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Getting psyched for Psych Fest 2012

I’ve been so busy lately that I just now had time to check out the lineup for this year’s Psych Fest. There are some killer bands on the bill this year. I really enjoyed last year’s festival, which was held at the decommissioned Seaholm Power Plant. This year, the festival will be at Emo’s East and the nearby Beauty Ballroom on Riverside Drive.

I’m going to miss that weird industrial aesthetic, and the fact that you could go from the “big” stage to the “small” one to check out different bands without leaving the building. We’re going to have to walk a little more this time. There are advantages to having two separate venues, however. There was a certain amount of interference between bands last time.

Some of the bands I’m psyched about include: Brian Jonestown Massacre, Pink Mountaintops, Telescopes, Dead Meadow, Olivia Tremor Control, and of course, the Black Angels. And as always, I look forward to checking out some bands that I don’t know anything about that could turn out to be new favorites. I discovered some great ones last year.

Here’s a link to the official site. There might still be time to get tickets. And in any case, here is Al Lover’s Psych Fest Mixtape. Tons of great music.

And check out my posts about last year’s festival here and here,

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Happy 420 Day: legalize it or not, musicians are probably still going to advertise it

Still a couple hours left to 420 Day, the unofficial day in March when all pot smokers make an effort to light up on the same day. I’m not one of those – the one and only time I tried the stuff I did too much at once and got sick as a dog. Never again.

At the same time, I’ve had a lot of friends who do smoke and being a music lover I can’t help but notice that Weed is a rather huge influence on many of my favorite artists. I also happen to think the War on Drugs has been an unmitigated disaster, giving us nothing but powerful gangsters, corrupt officials and highly militarized police. And in Mexico a lot of chopped off heads.

Time to face facts and legalize it. All drugs really, but especially marijuana, even though I’ll never take another puff. This article in Forbes sums up my thoughts on the matter pretty well: Let’s Be Blunt: It’s Time to End the Drug War. Will we ever have leaders with enough honesty and courage to actually do what obviously needs to be done? Not optimistic, but one can always hope.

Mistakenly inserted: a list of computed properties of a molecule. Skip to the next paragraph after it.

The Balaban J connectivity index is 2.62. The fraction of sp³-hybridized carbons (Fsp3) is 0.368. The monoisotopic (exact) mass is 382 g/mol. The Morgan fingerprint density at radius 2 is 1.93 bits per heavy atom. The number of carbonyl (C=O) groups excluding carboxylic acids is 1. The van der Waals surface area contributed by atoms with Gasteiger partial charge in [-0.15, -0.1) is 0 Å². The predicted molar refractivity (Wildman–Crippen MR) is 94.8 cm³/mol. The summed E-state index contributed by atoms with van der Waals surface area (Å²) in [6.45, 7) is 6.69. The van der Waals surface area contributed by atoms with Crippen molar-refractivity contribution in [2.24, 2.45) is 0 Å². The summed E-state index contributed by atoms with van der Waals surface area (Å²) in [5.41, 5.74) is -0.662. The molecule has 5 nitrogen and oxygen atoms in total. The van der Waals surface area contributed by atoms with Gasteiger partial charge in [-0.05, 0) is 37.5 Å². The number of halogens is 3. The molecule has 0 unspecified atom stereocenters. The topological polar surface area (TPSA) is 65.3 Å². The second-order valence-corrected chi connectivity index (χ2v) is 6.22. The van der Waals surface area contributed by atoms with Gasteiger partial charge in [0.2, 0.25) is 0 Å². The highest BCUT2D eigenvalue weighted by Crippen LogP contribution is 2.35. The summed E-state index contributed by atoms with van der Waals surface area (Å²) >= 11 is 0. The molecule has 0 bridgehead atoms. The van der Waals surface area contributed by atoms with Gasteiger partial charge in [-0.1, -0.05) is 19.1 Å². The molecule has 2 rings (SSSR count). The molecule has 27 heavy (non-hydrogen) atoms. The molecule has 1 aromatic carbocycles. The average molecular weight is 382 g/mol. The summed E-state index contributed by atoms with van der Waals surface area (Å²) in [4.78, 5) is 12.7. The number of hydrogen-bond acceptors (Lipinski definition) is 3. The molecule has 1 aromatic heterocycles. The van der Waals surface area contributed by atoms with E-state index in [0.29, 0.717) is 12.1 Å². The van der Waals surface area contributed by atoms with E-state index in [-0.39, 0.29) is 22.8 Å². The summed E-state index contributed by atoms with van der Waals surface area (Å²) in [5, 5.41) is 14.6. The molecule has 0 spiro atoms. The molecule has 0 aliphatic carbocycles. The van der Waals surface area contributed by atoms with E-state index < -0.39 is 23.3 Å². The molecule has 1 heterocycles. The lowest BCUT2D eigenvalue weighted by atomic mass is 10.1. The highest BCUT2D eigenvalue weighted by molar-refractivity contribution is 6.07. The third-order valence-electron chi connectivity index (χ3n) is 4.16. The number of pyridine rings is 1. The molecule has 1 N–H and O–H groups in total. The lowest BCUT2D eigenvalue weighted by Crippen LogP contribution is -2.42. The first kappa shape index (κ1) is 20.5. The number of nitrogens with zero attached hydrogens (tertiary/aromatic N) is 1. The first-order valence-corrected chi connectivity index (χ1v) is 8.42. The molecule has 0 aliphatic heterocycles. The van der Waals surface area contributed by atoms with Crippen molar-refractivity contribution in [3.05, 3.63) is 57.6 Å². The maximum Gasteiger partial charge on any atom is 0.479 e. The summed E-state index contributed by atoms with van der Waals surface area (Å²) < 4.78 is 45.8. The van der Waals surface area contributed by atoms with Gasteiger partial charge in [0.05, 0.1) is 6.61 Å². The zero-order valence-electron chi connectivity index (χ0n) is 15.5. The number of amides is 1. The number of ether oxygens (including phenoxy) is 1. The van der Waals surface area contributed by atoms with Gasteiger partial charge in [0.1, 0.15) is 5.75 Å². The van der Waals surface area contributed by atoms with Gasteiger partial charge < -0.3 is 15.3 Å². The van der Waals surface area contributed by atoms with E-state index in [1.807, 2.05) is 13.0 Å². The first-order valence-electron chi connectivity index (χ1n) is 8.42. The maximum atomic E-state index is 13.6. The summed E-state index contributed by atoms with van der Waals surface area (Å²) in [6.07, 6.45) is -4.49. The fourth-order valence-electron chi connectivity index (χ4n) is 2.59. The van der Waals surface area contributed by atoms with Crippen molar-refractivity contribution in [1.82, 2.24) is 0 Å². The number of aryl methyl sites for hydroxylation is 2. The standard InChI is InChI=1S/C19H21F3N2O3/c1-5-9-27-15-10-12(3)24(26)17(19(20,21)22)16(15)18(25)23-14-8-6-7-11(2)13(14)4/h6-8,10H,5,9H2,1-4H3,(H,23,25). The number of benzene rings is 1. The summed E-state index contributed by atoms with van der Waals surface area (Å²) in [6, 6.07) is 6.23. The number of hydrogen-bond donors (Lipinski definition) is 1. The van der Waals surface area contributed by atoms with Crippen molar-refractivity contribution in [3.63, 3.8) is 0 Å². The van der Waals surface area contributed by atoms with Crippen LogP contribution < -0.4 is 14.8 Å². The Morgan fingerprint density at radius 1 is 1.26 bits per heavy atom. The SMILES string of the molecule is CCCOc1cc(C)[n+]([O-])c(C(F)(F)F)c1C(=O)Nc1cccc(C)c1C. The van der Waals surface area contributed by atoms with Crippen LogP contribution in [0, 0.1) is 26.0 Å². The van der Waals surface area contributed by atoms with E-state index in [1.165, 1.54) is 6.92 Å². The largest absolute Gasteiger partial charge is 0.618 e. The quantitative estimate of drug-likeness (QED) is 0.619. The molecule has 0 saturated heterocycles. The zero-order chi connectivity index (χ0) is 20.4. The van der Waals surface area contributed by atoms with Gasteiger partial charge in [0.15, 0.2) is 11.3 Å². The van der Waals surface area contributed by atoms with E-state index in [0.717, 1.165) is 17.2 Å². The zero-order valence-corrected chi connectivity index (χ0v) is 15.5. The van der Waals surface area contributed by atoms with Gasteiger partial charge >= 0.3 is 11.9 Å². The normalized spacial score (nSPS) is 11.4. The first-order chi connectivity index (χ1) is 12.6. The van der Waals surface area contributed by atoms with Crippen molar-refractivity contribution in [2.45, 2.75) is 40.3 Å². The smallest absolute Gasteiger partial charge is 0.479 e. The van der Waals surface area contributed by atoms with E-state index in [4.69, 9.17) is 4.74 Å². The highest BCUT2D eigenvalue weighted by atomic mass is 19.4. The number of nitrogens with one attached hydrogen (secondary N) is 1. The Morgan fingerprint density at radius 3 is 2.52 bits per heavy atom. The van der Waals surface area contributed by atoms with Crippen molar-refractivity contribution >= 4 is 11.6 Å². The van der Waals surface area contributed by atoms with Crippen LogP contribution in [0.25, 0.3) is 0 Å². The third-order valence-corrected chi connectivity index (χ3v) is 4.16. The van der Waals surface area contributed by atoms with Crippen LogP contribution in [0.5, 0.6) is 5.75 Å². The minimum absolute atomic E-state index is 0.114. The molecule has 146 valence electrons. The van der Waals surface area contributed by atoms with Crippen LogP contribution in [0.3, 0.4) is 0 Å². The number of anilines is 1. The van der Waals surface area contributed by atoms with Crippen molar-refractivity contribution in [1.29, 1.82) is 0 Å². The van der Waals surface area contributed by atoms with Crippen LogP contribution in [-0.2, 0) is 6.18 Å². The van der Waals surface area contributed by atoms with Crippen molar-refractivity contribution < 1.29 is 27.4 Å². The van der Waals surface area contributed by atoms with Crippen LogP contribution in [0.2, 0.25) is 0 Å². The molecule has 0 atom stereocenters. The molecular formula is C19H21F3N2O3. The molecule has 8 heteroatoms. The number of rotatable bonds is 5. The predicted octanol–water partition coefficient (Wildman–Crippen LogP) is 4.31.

In the meantime, might as well appreciate some of the great songs we never would’ve had without marijuana. At some point, I’ll go whole hog and list a ton of songs about drugs, pro and con. There are so many.

First on the list has got to be Winning the War on Drugs by my recently disbanded favorite live act, the Asylum Street Spankers of Austin. They captured the cynicism of that particular war pretty well.

Followed by the very obvious and to-the-point Legalize it by the late Peter Tosh.

Plus a few more favorites…

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Sundress – great young dream pop band from Denton, Texas

I was playing through some mp3s from the South by Southwest 2012 and stumbled across yet another great band that I missed out on: Sundress. The Denton, Texas-based group is one to watch. They are right in that psychedelic/dream pop/shoegaze sweet spot that I find so irresistible. “Derelict” is a great song and the video is also quite impressive. Someone in the Youtube comments compared it to a DMX trip. I wouldn’t know, but it certainly is trippy.

Check it out:

Sundress has a new 6-song EP out on Bandcamp.

(You can download “Derelict” for free.)

Also check them out on Facebook and Twitter.

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Bicycling in the country, great way to spend Easter Sunday

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Nothing like a bit of nature to help you get your head together. I spent a couple of hours bicycling in the countryside outside Elgin, Texas and except for the sore muscles and sore tail, it was a very pleasant way to spend Easter Sunday.

Not that it was all that “natural.” I saw transmission power lines and a gravel pit, was passed by the occasional car or truck and could just hear traffic whizzing by on U.S. 290. Got chased by a few dogs. But I saw some gorgeous wildflowers and could hear the birds, including a woodpecker tapping away. And best of all, I could hear myself think.

I’m still out of shape – living in the Sausage Capital of Texas for two years hasn’t helped my waistline – but I’m working on it. I love riding, though I am not and never have been “competitive.” I still enjoy it, exhausted as I may be. Riding downhill almost makes struggling uphill worth it. Dat breeze.

I didn’t find a good song for Easter this year (Here’s what I posted in 2010, in 2011, and here’s a Good Friday song by Fairouz you must hear if you never have), so I’ll leave you with this: